By Gleb Kuzin
A legendary performance unfolded before our eyes
After the smoke had cleared and the boxing world assessed the first fight between Kovalev and Ward, the conclusion was unambiguous: it was a close contest in which neither man did enough to proclaim himself the decisive victor. Some said the knockdown edged it for Kovalev, some pointed to Ward’s cleaner shots throughout the fight. Ultimately fans were disappointed that they did not get a definitive winner, which ultimately set the stage for the rematch. When Ward-Kovalev II was announced, fans were divided once again: some believed Kovalev would make the necessary adjustments and win conclusively (myself being one of them), some pointed to historic precedent for their argument: “the boxer always looks stronger in a rematch”. This time the boxing world demanded a clear winner.
In the first fight, the American boxing public was largely disappointed in Andre Ward’s performance. He looked mortal in comparison to his rival — something that was not expected of him, given that the boxing world had anointed Ward as Mayweather’s successor to the P4P throne. For years boxing fans had been begging for a messiah to end Mayweather’s reign, and it ultimately never happened. Even now that Mayweather has been retired for three years, no one has matched his dominant status. In the first Kovalev fight, Andre Ward was expected to ascend to the throne, but he ultimately failed. He looked human and vulnerable. He made Sergey Kovalev look competitive.
Going into the rematch, both Sergey Kovalev and Andre Ward were expected to improve on their performances from the first fight, and the event definitely lived up to those expectations. By the end of round 6 the fight was dead even and both fighters looked nothing short of spectacular. Once again we were witnessing two enormous talents battling tooth and nail. But then, just 5 minutes later, Ward changed the narrative. He did something that no one expected. He knocked out The Krusher.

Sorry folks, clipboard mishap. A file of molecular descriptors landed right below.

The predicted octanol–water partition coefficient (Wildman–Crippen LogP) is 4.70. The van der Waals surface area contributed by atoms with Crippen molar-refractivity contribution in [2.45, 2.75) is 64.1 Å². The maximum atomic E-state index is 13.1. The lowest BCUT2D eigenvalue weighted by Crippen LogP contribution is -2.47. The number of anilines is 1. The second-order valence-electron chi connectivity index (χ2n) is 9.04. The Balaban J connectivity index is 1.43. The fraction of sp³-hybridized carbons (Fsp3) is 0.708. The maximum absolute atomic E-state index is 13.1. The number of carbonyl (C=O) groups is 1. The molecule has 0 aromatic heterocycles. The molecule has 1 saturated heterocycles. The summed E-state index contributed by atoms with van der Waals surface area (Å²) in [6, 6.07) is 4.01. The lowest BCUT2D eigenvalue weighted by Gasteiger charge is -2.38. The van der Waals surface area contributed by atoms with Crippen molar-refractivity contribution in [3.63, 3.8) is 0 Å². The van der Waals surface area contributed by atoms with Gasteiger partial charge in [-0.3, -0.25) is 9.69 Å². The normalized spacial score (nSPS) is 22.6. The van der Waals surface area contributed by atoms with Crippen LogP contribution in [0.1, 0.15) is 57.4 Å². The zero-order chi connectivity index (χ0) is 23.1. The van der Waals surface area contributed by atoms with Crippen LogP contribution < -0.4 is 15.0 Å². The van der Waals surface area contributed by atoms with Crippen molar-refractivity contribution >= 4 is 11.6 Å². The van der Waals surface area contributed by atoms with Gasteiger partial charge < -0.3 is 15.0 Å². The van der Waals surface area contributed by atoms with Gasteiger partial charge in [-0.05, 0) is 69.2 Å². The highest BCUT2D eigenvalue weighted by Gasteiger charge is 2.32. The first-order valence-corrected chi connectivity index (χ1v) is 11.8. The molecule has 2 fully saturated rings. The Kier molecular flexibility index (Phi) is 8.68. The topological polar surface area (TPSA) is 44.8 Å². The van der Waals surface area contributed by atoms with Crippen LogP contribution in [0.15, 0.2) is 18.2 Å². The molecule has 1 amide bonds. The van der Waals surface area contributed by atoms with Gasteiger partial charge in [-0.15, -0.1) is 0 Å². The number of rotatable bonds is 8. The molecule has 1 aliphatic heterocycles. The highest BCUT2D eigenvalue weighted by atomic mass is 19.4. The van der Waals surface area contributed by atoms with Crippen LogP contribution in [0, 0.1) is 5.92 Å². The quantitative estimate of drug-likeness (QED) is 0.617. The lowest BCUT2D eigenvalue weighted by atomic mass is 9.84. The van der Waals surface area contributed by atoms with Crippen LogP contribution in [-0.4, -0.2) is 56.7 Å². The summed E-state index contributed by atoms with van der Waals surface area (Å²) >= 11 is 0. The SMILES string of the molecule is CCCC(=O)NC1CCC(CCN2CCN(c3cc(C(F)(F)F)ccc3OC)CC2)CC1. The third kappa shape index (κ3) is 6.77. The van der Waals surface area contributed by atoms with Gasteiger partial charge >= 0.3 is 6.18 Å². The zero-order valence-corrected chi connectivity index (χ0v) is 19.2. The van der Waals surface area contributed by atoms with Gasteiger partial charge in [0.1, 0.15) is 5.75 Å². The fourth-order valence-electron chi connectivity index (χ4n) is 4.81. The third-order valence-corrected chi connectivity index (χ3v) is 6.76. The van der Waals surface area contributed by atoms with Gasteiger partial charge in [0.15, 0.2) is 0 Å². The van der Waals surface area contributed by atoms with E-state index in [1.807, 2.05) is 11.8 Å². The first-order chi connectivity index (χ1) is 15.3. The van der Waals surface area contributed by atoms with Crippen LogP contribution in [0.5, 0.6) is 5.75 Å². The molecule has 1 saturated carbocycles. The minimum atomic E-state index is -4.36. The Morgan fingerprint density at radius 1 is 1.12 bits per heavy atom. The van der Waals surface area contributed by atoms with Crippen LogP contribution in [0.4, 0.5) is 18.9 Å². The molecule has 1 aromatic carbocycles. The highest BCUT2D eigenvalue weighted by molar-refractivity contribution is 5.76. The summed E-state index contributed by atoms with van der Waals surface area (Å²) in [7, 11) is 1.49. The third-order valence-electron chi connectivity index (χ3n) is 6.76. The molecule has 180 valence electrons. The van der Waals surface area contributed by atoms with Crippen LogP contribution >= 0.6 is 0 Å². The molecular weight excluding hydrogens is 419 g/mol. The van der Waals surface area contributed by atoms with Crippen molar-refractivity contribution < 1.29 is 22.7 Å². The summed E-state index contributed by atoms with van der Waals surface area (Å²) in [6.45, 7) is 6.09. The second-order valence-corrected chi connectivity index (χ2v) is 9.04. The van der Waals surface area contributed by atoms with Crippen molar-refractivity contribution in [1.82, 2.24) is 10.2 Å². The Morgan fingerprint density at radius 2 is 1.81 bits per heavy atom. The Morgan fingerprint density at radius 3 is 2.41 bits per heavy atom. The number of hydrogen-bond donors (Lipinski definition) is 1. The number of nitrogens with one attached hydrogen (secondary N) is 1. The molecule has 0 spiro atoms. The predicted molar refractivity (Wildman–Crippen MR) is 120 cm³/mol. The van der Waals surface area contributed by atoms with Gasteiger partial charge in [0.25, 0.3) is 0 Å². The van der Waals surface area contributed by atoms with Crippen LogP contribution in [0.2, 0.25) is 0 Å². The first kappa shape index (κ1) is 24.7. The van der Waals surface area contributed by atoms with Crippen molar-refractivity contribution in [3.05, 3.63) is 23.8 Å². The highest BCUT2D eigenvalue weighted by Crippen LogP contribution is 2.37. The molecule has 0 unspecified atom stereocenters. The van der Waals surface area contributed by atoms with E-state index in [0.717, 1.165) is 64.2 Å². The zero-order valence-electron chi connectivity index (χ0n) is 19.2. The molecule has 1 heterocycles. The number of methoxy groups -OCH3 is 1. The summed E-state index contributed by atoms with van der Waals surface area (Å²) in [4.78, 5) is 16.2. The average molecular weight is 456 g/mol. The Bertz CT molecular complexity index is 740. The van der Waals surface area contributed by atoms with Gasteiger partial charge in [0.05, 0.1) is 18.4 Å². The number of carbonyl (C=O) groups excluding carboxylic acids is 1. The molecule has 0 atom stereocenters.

You can debate whether Kovalev fought the right fight, whether he stood any chance of winning the fight on the scorecards, or whether he was gassing out. You can debate Ward’s persona and the low blows and the dirty tricks. You can debate the referee’s performance, you can debate the stoppage. You can’t debate what Andre Ward did in the ring with one of the baddest men on the planet. When he caught Kovalev switching stances, he put everything he’s got into that one perfect shot. In that moment he knew everything was at stake. He seized his chance to write history and create a legend. And when he did it, every fan watching was forced to ponder: “Am I witnessing true greatness?”
You can’t debate what Andre Ward did in the ring with one of the baddest men on the planet.
In a tough fight against his bitter rival, Andre Ward managed to do what few had done before him. Mayweather may shown the world he was the best with his victory over Pacquiao, but he merely outboxed Pacquiao to earn his W. Andre Ward has done something truly exceptional. Overcoming a knockdown to win their first fight was not unprecedented, it had been done countless times. This time he outdid himself. Ward, not known for being a powerful puncher, just knocked out the second best fighter in the world.
Everyone loves to witness history in the making — boxing fans are no exception. We want titles to be unified. We want to see the crowning of undisputed champions. But we are tired of pedantic debates over which fighter deserves to be called P4P #1. Lomachenko, Crawford, Golovkin, Gonzalez — prior to last night you could make a case for any of them, but we don’t want to make a case, we want a definitive answer. We want to see one individual top them all. We want to witness true greatness, something that divides one from the rest of the best. Last night Andre Ward proved that he is that man. As of today, he is the best fighter in the world. Critics may continue to chide Ward, but 20 years from now everyone will remember the night of June 17, 2017 as a night when the boxing world witnessed true greatness.